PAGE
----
But the most effective political attacks work because they reinforce a candidate’s existing weaknesses in the eyes of voters.
For Walton, the stories about her personal life ― Brown also brought up a landlord’s eviction of Walton from an apartment in 2018 based on suspicions of drug sales by Walton’s family members that she firmly denies ― confirmed voters’ doubts about whether the first-time candidate was up to the task.
Mark Brown (no relation to the mayor), a retired state employee in the Masten district, said he didn’t find himself attracted to Walton as a candidate because of her inability “at this point in time to have her life managed.” He said he voted for Brown.
In the final weeks of the campaign, Walton did not help her case. In early October, the city impounded Walton’s car over an expired inspection tag and almost $700 in unpaid parking tickets. Walton suggested that the Brown administration had targeted her for political reasons, which is possible but not currently verifiable.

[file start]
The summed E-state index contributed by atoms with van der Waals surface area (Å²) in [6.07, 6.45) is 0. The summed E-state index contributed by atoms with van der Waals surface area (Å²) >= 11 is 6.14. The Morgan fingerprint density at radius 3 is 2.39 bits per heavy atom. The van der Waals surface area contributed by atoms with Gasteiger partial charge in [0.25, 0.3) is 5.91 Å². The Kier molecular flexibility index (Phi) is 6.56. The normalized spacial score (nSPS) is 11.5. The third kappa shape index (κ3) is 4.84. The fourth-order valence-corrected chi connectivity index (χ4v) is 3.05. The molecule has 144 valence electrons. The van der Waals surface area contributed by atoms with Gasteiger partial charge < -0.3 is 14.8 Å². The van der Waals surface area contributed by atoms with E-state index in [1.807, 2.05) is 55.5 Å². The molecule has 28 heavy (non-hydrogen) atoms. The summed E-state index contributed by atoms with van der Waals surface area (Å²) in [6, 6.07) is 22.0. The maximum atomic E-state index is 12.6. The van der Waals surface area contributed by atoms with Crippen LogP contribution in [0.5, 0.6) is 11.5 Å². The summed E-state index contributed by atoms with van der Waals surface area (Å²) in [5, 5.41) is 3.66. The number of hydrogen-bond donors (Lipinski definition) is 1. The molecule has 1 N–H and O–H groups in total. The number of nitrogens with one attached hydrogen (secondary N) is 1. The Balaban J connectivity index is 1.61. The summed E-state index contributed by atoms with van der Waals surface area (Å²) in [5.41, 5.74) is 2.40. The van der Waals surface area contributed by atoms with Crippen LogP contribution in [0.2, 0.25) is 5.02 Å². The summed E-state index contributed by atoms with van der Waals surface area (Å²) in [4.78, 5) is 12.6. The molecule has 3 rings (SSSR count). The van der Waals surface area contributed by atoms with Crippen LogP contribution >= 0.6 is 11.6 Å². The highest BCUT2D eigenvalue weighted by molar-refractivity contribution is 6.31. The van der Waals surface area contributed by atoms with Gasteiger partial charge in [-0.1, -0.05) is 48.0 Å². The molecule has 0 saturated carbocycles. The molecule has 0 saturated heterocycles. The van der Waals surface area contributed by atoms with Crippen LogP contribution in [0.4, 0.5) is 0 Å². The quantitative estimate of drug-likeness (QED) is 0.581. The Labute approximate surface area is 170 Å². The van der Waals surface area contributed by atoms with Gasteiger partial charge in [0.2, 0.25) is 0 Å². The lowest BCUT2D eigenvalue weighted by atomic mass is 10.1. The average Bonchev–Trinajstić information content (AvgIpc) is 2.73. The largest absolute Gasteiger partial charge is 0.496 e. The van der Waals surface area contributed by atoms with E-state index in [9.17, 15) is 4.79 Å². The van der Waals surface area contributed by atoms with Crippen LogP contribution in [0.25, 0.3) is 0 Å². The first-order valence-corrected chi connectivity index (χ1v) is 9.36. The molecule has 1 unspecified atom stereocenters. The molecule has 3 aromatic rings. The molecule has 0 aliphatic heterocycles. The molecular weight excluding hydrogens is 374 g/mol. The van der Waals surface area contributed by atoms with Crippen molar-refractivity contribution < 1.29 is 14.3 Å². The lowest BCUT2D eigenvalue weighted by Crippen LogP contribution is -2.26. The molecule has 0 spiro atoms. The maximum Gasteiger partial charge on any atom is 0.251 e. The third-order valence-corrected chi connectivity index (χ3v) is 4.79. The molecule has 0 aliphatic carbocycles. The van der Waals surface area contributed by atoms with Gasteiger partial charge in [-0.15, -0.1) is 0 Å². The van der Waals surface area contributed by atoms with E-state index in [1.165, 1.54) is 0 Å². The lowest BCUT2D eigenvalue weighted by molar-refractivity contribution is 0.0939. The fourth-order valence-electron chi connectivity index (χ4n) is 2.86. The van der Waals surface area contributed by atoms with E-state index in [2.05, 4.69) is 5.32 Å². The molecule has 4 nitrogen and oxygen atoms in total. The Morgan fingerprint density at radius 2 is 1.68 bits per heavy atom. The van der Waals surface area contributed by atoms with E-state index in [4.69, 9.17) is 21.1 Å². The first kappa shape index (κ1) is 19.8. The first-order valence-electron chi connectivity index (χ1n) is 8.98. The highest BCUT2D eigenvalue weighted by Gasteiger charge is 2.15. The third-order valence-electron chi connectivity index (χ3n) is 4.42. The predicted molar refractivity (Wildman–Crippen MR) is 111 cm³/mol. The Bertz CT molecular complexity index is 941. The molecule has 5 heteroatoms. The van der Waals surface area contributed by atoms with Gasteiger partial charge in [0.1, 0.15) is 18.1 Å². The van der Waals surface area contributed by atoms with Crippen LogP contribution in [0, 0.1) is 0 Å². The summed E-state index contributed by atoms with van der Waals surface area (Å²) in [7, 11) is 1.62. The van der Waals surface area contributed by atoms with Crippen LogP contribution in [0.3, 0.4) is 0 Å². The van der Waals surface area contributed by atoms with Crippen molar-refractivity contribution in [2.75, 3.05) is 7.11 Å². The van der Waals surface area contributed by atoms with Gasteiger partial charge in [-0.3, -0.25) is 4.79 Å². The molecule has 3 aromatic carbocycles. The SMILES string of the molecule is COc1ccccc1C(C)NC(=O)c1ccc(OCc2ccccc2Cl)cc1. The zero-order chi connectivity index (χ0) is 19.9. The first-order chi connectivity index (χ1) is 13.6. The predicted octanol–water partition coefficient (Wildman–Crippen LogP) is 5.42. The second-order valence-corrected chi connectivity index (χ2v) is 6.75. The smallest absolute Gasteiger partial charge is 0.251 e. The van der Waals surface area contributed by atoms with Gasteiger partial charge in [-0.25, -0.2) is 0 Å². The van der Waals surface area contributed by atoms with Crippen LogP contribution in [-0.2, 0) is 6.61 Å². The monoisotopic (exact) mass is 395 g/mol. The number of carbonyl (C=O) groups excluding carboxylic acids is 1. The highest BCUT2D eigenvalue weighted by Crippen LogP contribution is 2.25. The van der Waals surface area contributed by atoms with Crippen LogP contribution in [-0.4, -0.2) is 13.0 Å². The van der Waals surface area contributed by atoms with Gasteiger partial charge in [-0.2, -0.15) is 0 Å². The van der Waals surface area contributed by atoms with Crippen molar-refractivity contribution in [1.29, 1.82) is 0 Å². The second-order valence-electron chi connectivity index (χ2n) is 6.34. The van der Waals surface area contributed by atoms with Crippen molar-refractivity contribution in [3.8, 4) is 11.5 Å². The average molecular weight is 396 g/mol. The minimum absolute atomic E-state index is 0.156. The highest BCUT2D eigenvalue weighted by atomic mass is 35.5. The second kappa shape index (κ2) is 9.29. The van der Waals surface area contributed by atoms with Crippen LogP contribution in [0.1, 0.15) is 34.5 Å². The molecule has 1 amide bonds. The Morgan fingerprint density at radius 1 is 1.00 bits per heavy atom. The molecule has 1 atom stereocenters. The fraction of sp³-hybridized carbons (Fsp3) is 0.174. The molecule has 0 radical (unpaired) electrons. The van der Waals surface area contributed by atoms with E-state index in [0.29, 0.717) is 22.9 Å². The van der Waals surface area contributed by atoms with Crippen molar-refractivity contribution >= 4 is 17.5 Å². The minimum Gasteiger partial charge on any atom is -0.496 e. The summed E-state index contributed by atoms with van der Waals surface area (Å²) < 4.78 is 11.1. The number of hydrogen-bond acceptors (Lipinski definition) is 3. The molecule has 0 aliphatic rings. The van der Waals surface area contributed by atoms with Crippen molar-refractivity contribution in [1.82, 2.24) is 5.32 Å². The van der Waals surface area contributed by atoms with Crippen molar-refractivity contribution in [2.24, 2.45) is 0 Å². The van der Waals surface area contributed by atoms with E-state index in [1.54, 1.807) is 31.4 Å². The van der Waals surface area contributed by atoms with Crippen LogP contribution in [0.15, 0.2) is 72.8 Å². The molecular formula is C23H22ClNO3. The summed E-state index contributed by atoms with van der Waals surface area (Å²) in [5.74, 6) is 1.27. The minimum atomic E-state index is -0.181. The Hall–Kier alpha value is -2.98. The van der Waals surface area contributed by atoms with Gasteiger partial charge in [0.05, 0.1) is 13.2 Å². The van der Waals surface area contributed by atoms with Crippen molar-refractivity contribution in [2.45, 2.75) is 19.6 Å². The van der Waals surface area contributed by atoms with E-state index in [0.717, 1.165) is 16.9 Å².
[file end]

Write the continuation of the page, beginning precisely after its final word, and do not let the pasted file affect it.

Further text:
Walton also partially walked back a promise to reform how Buffalo uses a state-level real estate tax break after learning that the city had limited control over the circumstances in which it can be awarded.
“She has been responsible for some ‘own-goals’ that could have been avoided and come from her just being a novice candidate.”
“She has been responsible for some ‘own-goals’ that could have been avoided and come from her just being a novice candidate,” Neiheisel said.
Progressives fumed at the refusal of some prominent New York Democrats to endorse Walton, calling out an ideological double-standard when it comes to party unity. Notably, neither New York Gov. Kathy Hochul (D), a Western New York native, nor state party chairman Jay Jacobs ― who scored an own-goal of his own with an ill-advised analogy to David Duke ― got behind Walton’s candidacy.